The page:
Costume designers collaborate with the director and the set and lighting designers of a production, to create the look of each character by designing clothes and accessories the actors will wear in performance.
- Realize a passion for creating and storytelling
- Producing work that means a lot to people, especially fans of a show, is very meaningful
- Living up to fans’ expectations is very fulfilling
- Receive script about 4 months before filming begins
- Conduct research, or sourcing on the internet: e.g. historical research, if the project is a period drama
- Some original projects may allow for more creativity and so require less preliminary research
- Sketch, design, decide what fabrics will be used
- Sizing information on the cast will be received about 3 weeks before filming begins (This is an unpredictable period where last minute castings or recastings may affect the sizing information, so a costume designer may have to create several pieces of their costume at different sizes)
- Costumes are typically created before the costume designer even arrives on set, to ensure the shooting process can happen more efficiently
- These are typically very long days!
- Makeup and wardrobe departments are usually the first on set, arriving at very early hours to prepare the cast for shooting
- Costume designers must also track scenes for continuity during filming (e.g. if a character is wearing a certain accessory in one take of a scene they must be wearing it in another take of the same scene)
- Depending on the project, the length of filming and the number of copies of each costume, costume designers may also have to run costumes through laundry and make reparations to the costumes frequently
- Active listening (responding and asking pertinent questions)
- Creative thinking
- Artistic ability (e.g. sketching skills)
- Sewing skills (highly desirable, not strictly required)
- Union and Non-Union projects
- As with many artistic careers, have to deal with rejection and a lot of competition
- Sacrificing time with family, due to an erratic work schedule
- Experimenting with smart textiles
- Current Film and TV scripts seem to be leaning back towards the sci-fi genre, which awards a lot of creative leeway to costume designers
- Reading and watching movies/TV show, which develops a passion for storytelling
- No formal education strictly required (but it is considerably more difficult to find employment without a certificate or degree)
- Bachelor’s in Fashion Design or Costume Design is preferable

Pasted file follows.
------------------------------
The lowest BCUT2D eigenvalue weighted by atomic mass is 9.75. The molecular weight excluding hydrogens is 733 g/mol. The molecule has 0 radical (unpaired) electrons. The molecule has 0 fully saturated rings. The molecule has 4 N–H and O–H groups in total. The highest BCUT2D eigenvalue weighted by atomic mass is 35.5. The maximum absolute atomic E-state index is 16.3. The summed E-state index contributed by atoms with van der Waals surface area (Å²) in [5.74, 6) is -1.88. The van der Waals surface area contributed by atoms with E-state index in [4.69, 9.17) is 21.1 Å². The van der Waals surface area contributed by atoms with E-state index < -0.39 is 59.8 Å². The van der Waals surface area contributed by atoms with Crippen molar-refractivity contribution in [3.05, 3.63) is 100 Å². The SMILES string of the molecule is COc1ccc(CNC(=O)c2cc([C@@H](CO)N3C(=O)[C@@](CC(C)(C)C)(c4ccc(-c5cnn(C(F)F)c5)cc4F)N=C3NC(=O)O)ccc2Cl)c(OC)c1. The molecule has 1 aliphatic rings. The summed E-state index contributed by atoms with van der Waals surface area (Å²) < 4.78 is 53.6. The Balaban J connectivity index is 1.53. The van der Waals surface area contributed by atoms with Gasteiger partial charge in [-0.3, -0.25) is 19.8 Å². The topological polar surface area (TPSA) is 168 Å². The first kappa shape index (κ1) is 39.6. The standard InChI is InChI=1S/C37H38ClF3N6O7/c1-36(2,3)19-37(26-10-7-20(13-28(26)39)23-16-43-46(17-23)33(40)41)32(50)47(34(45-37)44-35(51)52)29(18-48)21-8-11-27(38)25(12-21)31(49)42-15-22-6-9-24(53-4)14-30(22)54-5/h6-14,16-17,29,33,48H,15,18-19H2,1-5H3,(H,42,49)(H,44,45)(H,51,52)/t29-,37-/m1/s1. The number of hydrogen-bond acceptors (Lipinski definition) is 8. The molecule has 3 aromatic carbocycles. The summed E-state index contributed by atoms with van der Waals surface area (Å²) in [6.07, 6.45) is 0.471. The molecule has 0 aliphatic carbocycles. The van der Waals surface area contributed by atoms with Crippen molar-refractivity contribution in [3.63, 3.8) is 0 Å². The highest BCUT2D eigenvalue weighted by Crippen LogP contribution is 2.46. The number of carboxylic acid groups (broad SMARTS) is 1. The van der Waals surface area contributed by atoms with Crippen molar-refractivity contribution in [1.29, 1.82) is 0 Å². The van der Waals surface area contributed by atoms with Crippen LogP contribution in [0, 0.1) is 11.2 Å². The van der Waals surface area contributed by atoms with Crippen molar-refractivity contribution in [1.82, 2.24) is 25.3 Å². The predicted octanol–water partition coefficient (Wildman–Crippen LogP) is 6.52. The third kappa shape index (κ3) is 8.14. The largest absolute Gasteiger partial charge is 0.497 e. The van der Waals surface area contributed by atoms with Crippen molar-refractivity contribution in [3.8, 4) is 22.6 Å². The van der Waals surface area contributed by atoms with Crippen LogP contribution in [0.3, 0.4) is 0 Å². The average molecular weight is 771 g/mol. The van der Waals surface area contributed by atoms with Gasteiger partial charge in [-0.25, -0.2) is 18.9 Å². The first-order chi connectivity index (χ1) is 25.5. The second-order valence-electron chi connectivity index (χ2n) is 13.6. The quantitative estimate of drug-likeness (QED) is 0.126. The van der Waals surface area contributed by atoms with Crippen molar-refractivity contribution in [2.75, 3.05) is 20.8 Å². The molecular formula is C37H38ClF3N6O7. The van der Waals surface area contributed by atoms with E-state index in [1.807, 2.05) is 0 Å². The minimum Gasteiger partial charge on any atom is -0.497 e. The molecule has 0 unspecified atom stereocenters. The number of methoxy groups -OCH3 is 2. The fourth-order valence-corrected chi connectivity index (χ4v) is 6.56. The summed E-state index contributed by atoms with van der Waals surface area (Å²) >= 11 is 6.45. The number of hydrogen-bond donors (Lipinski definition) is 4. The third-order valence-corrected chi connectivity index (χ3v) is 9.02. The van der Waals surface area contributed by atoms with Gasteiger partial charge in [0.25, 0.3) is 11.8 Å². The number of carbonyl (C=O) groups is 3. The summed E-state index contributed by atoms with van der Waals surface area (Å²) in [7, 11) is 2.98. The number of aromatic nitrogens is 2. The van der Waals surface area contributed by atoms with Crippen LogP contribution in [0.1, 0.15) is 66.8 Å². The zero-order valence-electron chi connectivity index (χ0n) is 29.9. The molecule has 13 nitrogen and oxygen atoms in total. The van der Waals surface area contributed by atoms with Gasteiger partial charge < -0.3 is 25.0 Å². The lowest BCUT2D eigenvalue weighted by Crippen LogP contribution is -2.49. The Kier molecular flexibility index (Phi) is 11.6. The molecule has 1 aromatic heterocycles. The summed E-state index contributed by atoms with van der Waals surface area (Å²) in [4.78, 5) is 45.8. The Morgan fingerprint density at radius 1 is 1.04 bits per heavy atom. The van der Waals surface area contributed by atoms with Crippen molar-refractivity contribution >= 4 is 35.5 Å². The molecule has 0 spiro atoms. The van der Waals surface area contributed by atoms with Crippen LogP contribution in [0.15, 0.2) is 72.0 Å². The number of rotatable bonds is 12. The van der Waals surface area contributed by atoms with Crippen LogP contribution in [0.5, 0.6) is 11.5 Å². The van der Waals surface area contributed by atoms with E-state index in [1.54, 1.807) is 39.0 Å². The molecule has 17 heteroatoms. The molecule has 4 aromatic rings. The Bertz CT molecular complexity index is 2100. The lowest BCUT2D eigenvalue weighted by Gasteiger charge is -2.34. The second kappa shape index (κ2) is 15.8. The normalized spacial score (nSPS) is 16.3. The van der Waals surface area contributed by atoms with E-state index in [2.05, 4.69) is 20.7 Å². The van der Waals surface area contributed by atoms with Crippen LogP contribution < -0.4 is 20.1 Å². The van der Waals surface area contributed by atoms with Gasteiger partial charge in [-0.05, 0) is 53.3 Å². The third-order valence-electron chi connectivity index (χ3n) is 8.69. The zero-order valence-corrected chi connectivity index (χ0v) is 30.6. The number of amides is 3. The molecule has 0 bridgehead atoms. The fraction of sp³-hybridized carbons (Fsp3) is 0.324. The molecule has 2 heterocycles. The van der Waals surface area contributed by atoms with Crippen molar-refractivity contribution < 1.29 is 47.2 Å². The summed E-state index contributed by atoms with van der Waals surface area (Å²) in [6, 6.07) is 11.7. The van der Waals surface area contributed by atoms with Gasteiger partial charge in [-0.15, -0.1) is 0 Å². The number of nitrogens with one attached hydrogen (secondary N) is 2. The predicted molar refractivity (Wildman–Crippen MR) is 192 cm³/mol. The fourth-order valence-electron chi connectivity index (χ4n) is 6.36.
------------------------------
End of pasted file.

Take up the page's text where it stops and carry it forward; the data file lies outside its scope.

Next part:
*Note: Ensure the legitimacy of the design course and university you are attending by speaking with previous graduates to gauge their experience and success following graduation
- Apprenticeship and/or experience
- Internships and projects completed during studies should give rise to a portfolio of works that will be used to apply for jobs
- Specialized training courses or certifications while not necessary, may improve likelihood of promotions or securing more high-profile projects, especially if they are received from reputable fashion institutions like FIDM or Parsons.
- Experience, portfolio, connections and reputation are key for career advancement in the Costume Design industry
Get involved with theatre. Costume departments in productions will always want help with costumes, so there may be plenty opportunities to gain experience as an intern or assistant
It also helps, in this line of work, to be a decent artist, so you may want to engage in some art or sketching classes
It is not strictly necessary to know how to sew, but this skill is very desirable in the costume design trade and it is not very difficult to pick up. For example, classes may be taken at little to no cost at Jo-ann Fabric and Craft Stores.
Experimenting with design and sewing will also help you get acquainted with important basic fabric rules, i.e. which fabrics support each other and can be used together.
Other valuable experiences involve any kind of set experience, for example as a Personal Assistant, since it will expose you to the pace and expectations of working on a movie or TV set.
- Internships/assisting on set
- Networking is very important in this field
- Develop and advertise a good portfolio
- Check online listings and calls for costume designers on various websites
- Register with the Costume Designer Guild and/or International Alliance of Theatrical and Stage Employees (IATSE)
- Tenacity and ‘putting yourself out there’
- A good website with your resume and examples of your work (these can be made for free through certain Apps)
- Building up a design portfolio and keeping it updated
- “Connections get you in the door, skills keep you in the room”
- Be reliable and fulfil your commitments
- Reputation very important in this industry, so only take jobs within a certain time frame when you know you can actually do them.
- Professors from university/college
- Directors on set
- Costume Designers Guild: membership is not a requirement, but member fees are much lower than other Guilds, and membership can helps you find work
- A lot of resources can be found through the Costume Designers Guild, such as an online historical costume library with references for different time periods
- Books recommended by a professional: Costuming for Film- The Art and the Craft, Creating the Illusion (History of designers in film)
*Note: abe.com is a good source for reference books at knocked-down prices
- Theatre is the biggest alternate from Film and TV for costume designers
- Fashion design and apparel is another alternate